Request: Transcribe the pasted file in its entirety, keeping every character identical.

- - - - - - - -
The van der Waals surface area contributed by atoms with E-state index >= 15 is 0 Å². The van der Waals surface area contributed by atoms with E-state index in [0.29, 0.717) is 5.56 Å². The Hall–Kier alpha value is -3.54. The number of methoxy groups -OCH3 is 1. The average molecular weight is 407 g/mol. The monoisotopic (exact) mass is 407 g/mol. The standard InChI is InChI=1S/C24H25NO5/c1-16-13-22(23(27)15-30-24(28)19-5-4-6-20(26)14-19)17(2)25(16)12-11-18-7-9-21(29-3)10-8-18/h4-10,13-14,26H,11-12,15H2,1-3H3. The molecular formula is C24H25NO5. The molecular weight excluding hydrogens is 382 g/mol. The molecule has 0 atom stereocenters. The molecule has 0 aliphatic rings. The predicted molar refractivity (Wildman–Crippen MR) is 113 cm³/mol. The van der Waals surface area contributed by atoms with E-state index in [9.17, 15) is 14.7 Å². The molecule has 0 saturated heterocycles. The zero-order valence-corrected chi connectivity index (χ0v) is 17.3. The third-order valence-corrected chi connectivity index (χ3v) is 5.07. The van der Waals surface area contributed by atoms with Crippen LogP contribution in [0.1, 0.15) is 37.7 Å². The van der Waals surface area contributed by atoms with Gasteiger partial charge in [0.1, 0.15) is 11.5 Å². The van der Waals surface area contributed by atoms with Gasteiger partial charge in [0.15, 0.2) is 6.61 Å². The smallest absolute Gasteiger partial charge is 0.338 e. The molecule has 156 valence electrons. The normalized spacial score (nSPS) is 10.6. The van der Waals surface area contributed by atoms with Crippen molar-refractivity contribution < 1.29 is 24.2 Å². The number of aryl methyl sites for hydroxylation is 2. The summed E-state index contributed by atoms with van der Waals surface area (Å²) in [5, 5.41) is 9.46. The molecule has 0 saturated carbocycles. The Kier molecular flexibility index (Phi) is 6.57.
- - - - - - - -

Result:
The van der Waals surface area contributed by atoms with E-state index >= 15 is 0 Å². The van der Waals surface area contributed by atoms with E-state index in [0.29, 0.717) is 5.56 Å². The Hall–Kier alpha value is -3.54. The number of methoxy groups -OCH3 is 1. The average molecular weight is 407 g/mol. The monoisotopic (exact) mass is 407 g/mol. The standard InChI is InChI=1S/C24H25NO5/c1-16-13-22(23(27)15-30-24(28)19-5-4-6-20(26)14-19)17(2)25(16)12-11-18-7-9-21(29-3)10-8-18/h4-10,13-14,26H,11-12,15H2,1-3H3. The molecular formula is C24H25NO5. The molecular weight excluding hydrogens is 382 g/mol. The molecule has 0 atom stereocenters. The molecule has 0 aliphatic rings. The predicted molar refractivity (Wildman–Crippen MR) is 113 cm³/mol. The van der Waals surface area contributed by atoms with E-state index in [9.17, 15) is 14.7 Å². The molecule has 0 saturated heterocycles. The zero-order valence-corrected chi connectivity index (χ0v) is 17.3. The third-order valence-corrected chi connectivity index (χ3v) is 5.07. The van der Waals surface area contributed by atoms with Crippen LogP contribution in [0.1, 0.15) is 37.7 Å². The van der Waals surface area contributed by atoms with Gasteiger partial charge in [0.1, 0.15) is 11.5 Å². The van der Waals surface area contributed by atoms with Gasteiger partial charge in [0.15, 0.2) is 6.61 Å². The smallest absolute Gasteiger partial charge is 0.338 e. The molecule has 156 valence electrons. The normalized spacial score (nSPS) is 10.6. The van der Waals surface area contributed by atoms with Crippen molar-refractivity contribution < 1.29 is 24.2 Å². The number of aryl methyl sites for hydroxylation is 2. The summed E-state index contributed by atoms with van der Waals surface area (Å²) in [5, 5.41) is 9.46. The molecule has 0 saturated carbocycles. The Kier molecular flexibility index (Phi) is 6.57.